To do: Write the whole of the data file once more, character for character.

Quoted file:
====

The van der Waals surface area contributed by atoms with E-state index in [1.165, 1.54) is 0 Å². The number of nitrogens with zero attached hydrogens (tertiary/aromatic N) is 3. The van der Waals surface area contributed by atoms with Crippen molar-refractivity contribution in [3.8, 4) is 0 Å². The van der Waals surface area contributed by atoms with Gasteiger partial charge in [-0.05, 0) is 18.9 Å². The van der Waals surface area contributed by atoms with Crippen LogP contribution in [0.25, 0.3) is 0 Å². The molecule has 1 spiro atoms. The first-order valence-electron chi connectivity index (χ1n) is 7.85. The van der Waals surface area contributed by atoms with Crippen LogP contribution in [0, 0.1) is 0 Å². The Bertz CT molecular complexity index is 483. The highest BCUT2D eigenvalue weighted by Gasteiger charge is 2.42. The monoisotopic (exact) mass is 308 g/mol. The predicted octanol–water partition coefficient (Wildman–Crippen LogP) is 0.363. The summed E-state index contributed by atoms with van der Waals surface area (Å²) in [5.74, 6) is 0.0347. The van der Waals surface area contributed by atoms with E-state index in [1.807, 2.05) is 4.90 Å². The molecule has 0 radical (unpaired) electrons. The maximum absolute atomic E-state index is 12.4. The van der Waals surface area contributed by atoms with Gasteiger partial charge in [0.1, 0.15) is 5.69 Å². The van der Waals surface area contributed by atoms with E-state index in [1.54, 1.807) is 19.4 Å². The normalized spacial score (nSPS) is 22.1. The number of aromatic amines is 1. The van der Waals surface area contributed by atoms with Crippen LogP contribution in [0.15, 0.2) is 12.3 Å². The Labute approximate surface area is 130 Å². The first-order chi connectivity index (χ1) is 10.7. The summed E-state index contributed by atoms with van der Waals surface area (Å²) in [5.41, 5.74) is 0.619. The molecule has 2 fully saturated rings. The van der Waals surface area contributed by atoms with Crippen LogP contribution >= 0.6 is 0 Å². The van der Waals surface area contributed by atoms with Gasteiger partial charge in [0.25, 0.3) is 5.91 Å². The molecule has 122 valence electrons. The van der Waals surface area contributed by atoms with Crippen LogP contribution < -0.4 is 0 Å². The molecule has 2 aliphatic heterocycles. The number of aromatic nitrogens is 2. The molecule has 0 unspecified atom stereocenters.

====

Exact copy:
The van der Waals surface area contributed by atoms with E-state index in [1.165, 1.54) is 0 Å². The number of nitrogens with zero attached hydrogens (tertiary/aromatic N) is 3. The van der Waals surface area contributed by atoms with Crippen molar-refractivity contribution in [3.8, 4) is 0 Å². The van der Waals surface area contributed by atoms with Gasteiger partial charge in [-0.05, 0) is 18.9 Å². The van der Waals surface area contributed by atoms with Crippen LogP contribution in [0.25, 0.3) is 0 Å². The molecule has 1 spiro atoms. The first-order valence-electron chi connectivity index (χ1n) is 7.85. The van der Waals surface area contributed by atoms with Crippen LogP contribution in [0, 0.1) is 0 Å². The Bertz CT molecular complexity index is 483. The highest BCUT2D eigenvalue weighted by Gasteiger charge is 2.42. The monoisotopic (exact) mass is 308 g/mol. The predicted octanol–water partition coefficient (Wildman–Crippen LogP) is 0.363. The summed E-state index contributed by atoms with van der Waals surface area (Å²) in [5.74, 6) is 0.0347. The van der Waals surface area contributed by atoms with E-state index in [1.807, 2.05) is 4.90 Å². The molecule has 0 radical (unpaired) electrons. The maximum absolute atomic E-state index is 12.4. The van der Waals surface area contributed by atoms with Gasteiger partial charge in [0.1, 0.15) is 5.69 Å². The van der Waals surface area contributed by atoms with E-state index in [1.54, 1.807) is 19.4 Å². The normalized spacial score (nSPS) is 22.1. The number of aromatic amines is 1. The van der Waals surface area contributed by atoms with Crippen LogP contribution in [0.15, 0.2) is 12.3 Å². The Labute approximate surface area is 130 Å². The first-order chi connectivity index (χ1) is 10.7. The summed E-state index contributed by atoms with van der Waals surface area (Å²) in [5.41, 5.74) is 0.619. The molecule has 2 fully saturated rings. The van der Waals surface area contributed by atoms with Crippen LogP contribution >= 0.6 is 0 Å². The van der Waals surface area contributed by atoms with Gasteiger partial charge in [0.25, 0.3) is 5.91 Å². The molecule has 122 valence electrons. The van der Waals surface area contributed by atoms with Crippen LogP contribution < -0.4 is 0 Å². The molecule has 2 aliphatic heterocycles. The number of aromatic nitrogens is 2. The molecule has 0 unspecified atom stereocenters.